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U.N. Security Council approves 30-day extension for Syria monitors - ASHARQ AL-AWSAT English Archive
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Syrian soldiers walk in the al-Midan area in Damascus on July 20, 2012. (AFP)

Syrian soldiers walk in the al-Midan area in Damascus on July 20, 2012. (AFP)

UNITED NATIONS, (Reuters) – The U.N. Security Council voted unanimously on Friday to extend its monitoring mission in Syria for 30 days, keeping alive a key part of international envoy Kofi Annan’s faltering plan to end the 16-month conflict.

The 15-member council approved a measure put forward by Britain to extend the monitors’ mandate, which had been set to expire at midnight Friday EDT (0400 GMT on Saturday).

Russia, which with China vetoed an earlier resolution which would have opened the door to sanctions on the government of Syrian President Bashar al-Assad, dropped its objections to the British proposal after it was broadened to require both government forces and rebel fighters to take steps to halt the violence.

The new resolution states that the council would only consider further extensions to the mission “in the event that the Secretary-General reports and the Security Council confirms the cessation of the use of heavy weapons and a reduction in the level of violence sufficient by all sides” to allow the UNSMIS monitors to implement their mandate.

Both the United States and Britain described the new resolution as a last chance for the observers.

“If over the next 30 days there is a change in that dynamic and those conditions are met then of course the Security Council, on a recommendation by the Secretary-General, will look again at the future of UNSMIS,” Britain’s U.N. Ambassador Mark Lyall Grant told reporters.

“But if the situation does not change then obviously UNSMIS will be withdrawn after 30 days,” he said.

AN EXIT PLAN?

The U.N. Syria mission has up to 300 unarmed military observers whose role has been to monitor a failed April 12 ceasefire in Syria. Most of their monitoring activity was suspended on June 16 due to increased risk from rising violence.

There are also some 100 civilian staff working toward a political solution and monitoring issues like human rights.

The U.S. Ambassador to the United Nations, Susan Rice, told reporters that Washington had reluctantly acceded to the new resolution, but described it simply as an exit plan for the monitoring teams.

“Today’s vote to extend UNSMIS for a final period of 30 days was not the resolution the United States had hoped to adopt in the first instance. Our strong preference was to adopt the resolution that was regrettably vetoed yesterday,” Rice said.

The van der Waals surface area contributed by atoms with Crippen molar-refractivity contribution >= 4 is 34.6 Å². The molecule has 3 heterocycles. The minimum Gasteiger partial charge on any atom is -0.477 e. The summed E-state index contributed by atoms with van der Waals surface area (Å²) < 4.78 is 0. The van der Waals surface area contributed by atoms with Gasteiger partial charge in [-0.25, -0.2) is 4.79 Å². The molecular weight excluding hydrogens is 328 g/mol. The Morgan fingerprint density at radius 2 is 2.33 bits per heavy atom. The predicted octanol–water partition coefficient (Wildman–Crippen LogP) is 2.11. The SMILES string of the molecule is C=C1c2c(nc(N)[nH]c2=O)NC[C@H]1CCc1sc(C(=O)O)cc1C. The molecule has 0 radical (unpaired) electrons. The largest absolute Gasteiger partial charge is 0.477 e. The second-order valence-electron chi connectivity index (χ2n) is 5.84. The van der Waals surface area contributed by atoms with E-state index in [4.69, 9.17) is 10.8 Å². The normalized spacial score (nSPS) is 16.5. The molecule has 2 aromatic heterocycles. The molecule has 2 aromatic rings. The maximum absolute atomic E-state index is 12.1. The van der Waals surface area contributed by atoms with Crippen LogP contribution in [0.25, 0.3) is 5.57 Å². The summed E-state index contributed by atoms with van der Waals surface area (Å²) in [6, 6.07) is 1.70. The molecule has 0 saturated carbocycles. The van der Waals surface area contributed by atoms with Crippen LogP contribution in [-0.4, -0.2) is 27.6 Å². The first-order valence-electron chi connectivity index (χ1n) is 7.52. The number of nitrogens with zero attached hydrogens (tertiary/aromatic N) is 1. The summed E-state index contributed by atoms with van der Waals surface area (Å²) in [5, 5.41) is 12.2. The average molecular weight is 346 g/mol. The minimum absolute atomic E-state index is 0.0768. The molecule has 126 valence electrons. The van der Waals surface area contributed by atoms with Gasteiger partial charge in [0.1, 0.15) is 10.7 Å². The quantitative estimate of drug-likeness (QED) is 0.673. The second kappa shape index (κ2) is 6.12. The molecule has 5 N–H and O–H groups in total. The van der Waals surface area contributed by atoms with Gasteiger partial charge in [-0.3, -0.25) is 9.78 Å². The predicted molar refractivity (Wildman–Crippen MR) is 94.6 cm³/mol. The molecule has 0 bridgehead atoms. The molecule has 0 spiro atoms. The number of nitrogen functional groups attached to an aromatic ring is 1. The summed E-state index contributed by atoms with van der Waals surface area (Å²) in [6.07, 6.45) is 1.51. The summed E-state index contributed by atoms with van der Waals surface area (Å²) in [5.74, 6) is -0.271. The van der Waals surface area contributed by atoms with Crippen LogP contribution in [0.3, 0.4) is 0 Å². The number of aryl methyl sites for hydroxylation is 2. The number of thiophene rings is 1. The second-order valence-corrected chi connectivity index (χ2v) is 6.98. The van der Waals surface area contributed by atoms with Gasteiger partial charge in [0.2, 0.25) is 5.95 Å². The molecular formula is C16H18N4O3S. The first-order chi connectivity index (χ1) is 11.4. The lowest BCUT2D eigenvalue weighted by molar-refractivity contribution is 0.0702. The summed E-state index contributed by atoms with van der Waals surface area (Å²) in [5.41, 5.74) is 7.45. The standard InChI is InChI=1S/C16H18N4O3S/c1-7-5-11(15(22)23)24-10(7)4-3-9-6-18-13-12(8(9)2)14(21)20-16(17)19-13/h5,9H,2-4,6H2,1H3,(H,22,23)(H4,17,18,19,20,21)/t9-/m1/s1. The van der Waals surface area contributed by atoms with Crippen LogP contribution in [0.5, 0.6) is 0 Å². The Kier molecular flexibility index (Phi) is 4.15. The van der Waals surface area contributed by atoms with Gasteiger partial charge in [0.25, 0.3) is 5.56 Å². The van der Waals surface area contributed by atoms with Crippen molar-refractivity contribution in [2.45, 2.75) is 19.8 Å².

Rice said the extension would “allow (UNSMIS) to withdraw safely and in an orderly fashion.”

Rice said she was sceptical that the Syrian authorities would stop using heavy weapons and the violence would subside enough for the council to consider a renewal of the mission beyond the 30-day extension.

The Security Council vote ended several hectic days of U.N. diplomacy where the United States and its allies faced off against Russia and China over the way forward on Syria as violence in the country escalated.

Syrian government forces fought to recapture border posts and parts of Damascus from rebels on Friday, seeking to take back the initiative following a bomb attack this week which killed four of Assad’s top security aides.

U.N. chief Ban Ki-moon has recommended shifting the emphasis of the work of UNSMIS from monitoring the nonexistent ceasefire to pursuing a political solution to the crisis.

Diplomats said only half of the 300 unarmed observers would be needed for Ban’s suggested shift in focus. The others would return to their home countries, but be ready to redeploy again at short notice.

An image grab from video, released by the Syrian opposition Shaam News Network on July 20, 2012 and dated July 19, 2012, shows an explosion alleged to be in Zabadani, outside Damascus. (AFP)

An image grab from video, released by the Syrian opposition Shaam News Network on July 20, 2012 and dated July 19, 2012, shows an explosion alleged to be in Zabadani, outside Damascus. (AFP)

A handout picture released on October 6, 2011, from SANA shows Syrian President Bashar al-Assad (front-C), Lieutenant General Daoud Rajha (R), and General Fahid al-Jasim al-Freij (L), at the tomb of the unknown soldier in Damascus. (AFP)

A handout picture released on October 6, 2011, from SANA shows Syrian President Bashar al-Assad (front-C), Lieutenant General Daoud Rajha (R), and General Fahid al-Jasim al-Freij (L), at the tomb of the unknown soldier in Damascus. (AFP)

Asharq Al-Awsat

Asharq Al-Awsat

Asharq Al-Awsat is the world’s premier pan-Arab daily newspaper, printed simultaneously each day on four continents in 14 cities. Launched in London in 1978, Asharq Al-Awsat has established itself as the decisive publication on pan-Arab and international affairs, offering its readers in-depth analysis and exclusive editorials, as well as the most comprehensive coverage of the entire Arab world.

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